Fine tuning the opening sentence of your personal statement is a task most students dread, particularly because so much attention is given to the opening sentence as it should catch the reader’s attention. You’re told that there needs to be a wow factor involved and that your sentence should set the tone and quality of the rest of the personal statement. No pressure, eh?
In fact, writing a strong opening sentence is relevant to more than just university applicants. You'll also need a strong opening statement for applying for an apprenticeship or a school leaver scheme so sorry guys, you’re not off the hook.
We’re not going to lie — the opening sentence is pretty important, but it’s also important that the personal statement doesn’t go downhill from there. Think of your personal statement like a football team — even if you have the best goal scorer in the world, if you have a dodgy defence or mildly-interested midfield, it’s not a great recipe for success.
Overused Opening Sentences
Whatever you do with your opening sentence, make sure you use something different to the most overused statements.
“But how do I know which opening sentences are the most overused?” I hear you cry. Well, we did some research and found an article by UCAS that listed the most overused opening sentences. Here they are:
1. From a young age I have (always) been [interested in/fascinated by]… (used 1,779 times)
2. For as long as I can remember I have… (used 1,451 times)
3. I am applying for this course because… (used 1,370 times)
4. I have always been interested in… (used 927 times)
5. Throughout my life I have always enjoyed… (used 310 times)
6. Reflecting on my educational experiences… (used 257 times)
7. Nursing is a very challenging and demanding [career/profession/course]… (used 211 times)
8. Academically, I have always been… (used 168 times)
9. I have always wanted to pursue a career in… (used 160 times)
10. I have always been passionate about… (used 160 times)
11. Education is the most powerful weapon which you can use to change the world… (used 148 times)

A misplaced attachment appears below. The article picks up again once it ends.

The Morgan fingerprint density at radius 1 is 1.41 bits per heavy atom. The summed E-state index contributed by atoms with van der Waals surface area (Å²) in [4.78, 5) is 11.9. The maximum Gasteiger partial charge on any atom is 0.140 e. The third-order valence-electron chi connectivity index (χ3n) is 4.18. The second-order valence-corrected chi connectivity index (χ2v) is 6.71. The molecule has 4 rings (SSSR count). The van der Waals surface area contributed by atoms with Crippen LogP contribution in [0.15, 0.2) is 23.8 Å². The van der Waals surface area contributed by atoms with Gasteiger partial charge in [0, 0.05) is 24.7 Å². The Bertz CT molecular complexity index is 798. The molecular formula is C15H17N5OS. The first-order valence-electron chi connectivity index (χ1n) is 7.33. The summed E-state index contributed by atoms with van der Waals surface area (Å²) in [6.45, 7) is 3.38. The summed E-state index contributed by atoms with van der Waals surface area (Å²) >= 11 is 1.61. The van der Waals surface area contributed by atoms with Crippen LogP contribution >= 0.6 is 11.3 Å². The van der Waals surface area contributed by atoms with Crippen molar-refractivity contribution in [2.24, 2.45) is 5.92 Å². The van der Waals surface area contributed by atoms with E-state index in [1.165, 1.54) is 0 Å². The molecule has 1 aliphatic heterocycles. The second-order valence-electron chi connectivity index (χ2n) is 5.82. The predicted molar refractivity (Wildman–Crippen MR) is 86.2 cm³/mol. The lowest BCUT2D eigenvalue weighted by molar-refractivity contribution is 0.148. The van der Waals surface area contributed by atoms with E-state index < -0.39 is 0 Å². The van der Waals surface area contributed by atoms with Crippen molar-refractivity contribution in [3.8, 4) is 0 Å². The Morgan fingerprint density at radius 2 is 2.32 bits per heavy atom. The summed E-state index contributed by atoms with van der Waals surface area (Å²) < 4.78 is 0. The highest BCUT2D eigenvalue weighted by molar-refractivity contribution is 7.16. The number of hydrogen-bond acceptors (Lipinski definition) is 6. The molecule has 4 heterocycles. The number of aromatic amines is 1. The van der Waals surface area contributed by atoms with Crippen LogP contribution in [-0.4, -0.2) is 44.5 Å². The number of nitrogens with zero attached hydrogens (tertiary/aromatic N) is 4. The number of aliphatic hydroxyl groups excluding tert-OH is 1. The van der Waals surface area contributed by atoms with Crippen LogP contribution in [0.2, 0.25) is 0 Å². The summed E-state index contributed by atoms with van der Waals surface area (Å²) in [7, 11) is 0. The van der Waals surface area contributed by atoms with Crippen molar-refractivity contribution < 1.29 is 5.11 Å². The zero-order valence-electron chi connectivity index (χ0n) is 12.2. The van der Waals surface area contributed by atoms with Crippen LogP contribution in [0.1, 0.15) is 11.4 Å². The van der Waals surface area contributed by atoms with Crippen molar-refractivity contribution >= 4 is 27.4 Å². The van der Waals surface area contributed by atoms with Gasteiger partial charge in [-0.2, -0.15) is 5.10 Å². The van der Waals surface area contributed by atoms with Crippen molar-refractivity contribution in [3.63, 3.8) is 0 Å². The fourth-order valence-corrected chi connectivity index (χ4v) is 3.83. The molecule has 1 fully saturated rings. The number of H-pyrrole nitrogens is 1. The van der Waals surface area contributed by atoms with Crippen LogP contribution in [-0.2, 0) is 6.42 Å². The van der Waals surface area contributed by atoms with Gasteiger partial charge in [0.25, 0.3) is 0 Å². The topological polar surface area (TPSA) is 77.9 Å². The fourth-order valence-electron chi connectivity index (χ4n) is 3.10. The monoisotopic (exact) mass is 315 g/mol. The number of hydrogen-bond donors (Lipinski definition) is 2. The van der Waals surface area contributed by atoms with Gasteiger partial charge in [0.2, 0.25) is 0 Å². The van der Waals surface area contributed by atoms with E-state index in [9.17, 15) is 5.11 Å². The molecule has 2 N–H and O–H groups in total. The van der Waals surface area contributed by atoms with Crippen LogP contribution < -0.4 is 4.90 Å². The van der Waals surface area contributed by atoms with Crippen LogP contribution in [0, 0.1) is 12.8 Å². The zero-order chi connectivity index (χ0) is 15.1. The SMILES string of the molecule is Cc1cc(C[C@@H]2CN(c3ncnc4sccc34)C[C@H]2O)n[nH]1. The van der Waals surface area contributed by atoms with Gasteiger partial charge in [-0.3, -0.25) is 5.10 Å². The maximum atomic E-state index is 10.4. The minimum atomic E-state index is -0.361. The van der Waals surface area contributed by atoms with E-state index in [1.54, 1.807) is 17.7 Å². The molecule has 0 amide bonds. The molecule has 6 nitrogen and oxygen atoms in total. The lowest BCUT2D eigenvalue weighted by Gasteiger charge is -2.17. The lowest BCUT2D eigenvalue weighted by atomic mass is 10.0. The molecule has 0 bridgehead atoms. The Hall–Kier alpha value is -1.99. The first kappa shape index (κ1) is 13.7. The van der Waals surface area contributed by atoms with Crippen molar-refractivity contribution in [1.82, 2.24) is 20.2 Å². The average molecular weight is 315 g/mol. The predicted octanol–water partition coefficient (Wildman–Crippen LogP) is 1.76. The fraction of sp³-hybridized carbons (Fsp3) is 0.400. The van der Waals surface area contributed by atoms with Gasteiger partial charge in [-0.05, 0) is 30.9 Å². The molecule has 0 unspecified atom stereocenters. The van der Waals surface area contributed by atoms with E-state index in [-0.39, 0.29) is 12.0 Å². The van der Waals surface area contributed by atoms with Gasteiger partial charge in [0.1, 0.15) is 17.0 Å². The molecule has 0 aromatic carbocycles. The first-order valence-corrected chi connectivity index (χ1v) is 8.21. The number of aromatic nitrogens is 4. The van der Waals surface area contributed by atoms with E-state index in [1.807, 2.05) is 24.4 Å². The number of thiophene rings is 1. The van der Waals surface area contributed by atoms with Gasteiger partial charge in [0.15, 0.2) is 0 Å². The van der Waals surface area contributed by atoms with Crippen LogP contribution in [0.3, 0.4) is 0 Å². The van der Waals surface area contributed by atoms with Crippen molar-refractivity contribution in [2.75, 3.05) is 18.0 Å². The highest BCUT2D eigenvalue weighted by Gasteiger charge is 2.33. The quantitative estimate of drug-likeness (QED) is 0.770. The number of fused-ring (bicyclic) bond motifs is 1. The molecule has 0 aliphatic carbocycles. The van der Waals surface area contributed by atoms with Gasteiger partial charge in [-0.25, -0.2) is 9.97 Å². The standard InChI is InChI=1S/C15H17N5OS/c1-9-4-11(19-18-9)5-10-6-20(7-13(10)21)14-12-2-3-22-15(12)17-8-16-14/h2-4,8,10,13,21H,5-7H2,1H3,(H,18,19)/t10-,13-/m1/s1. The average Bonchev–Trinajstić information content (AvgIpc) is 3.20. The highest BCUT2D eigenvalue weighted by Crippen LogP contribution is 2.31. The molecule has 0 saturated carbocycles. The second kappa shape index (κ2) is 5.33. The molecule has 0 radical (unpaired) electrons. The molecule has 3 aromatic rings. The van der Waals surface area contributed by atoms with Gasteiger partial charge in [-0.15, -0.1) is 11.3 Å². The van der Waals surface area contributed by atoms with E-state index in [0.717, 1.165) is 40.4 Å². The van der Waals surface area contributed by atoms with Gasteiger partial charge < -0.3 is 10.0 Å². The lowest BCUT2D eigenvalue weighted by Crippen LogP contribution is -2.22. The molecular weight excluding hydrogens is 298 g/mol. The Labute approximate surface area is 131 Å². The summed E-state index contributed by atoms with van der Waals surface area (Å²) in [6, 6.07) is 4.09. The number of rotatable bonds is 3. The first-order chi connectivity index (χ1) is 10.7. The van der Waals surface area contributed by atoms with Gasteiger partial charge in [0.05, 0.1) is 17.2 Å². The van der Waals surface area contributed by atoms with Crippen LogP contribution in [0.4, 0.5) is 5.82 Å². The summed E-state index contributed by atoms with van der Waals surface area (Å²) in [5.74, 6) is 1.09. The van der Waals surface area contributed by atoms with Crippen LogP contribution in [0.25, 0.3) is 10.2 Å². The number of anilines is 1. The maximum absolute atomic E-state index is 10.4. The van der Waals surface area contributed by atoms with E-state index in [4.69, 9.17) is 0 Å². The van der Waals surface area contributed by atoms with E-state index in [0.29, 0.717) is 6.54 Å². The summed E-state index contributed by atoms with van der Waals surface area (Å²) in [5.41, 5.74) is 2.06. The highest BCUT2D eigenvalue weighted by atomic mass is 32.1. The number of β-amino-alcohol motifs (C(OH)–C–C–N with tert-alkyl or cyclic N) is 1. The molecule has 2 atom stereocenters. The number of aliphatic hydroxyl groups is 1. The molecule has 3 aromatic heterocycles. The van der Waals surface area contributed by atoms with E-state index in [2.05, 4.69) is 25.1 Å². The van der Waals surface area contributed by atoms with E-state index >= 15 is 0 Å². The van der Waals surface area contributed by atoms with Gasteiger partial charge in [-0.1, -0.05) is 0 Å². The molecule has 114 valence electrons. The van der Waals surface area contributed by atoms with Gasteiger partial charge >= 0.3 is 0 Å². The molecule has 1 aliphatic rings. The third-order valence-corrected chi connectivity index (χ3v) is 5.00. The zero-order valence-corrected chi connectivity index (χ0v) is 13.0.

The (over)use of the quote from Nelson Mandela about “Education is the most powerful weapon which you can use to change the world” is particularly cringe worthy — if you’re going to include a quote, make sure it’s more than just a popular quote that you once saw on Instagram. Show that you’ve done some reading around the subject and be prepared to properly explain why you like a particular quote.
Writing Your Opening Sentence
Aside from avoiding overused quotes and words such as ‘passionate’ or ‘deeply fascinated’, we recommend being original and referring to personal experiences as a way to draw attention.
For example, if you were writing a personal statement for a History course, you could open with something like, “Making an evacuation suitcase at the age of nine made me realise for the first time how historical events had affected real people.”
Not only does this draw on personal experience and highlight your knowledge of a certain area of history, it also provides you with an opening to elaborate upon your interest in social history. If you already know what graduate job or scheme you want to pursue after university, then you can further relate your opening anecdote to your future plans.
Don’t sit in front of a blank page for ages and furiously try to come up with the perfect opening sentence. If you’re stuck on your opening sentence, then perhaps try writing it last. After all, writing the rest of your personal statement will allow you to see the finished piece before adding the token opening sentence. The best opening sentences refer to your experiences, so think hard about what stands out in your memories in regards to your relationship with your chosen subject. Jot them down and then make one of these memories attention grabbing for someone who doesn’t know you.
Opening sentences are tricky, but they don’t make or break a personal statement. For more information on how to write a personal statement, check out these articles: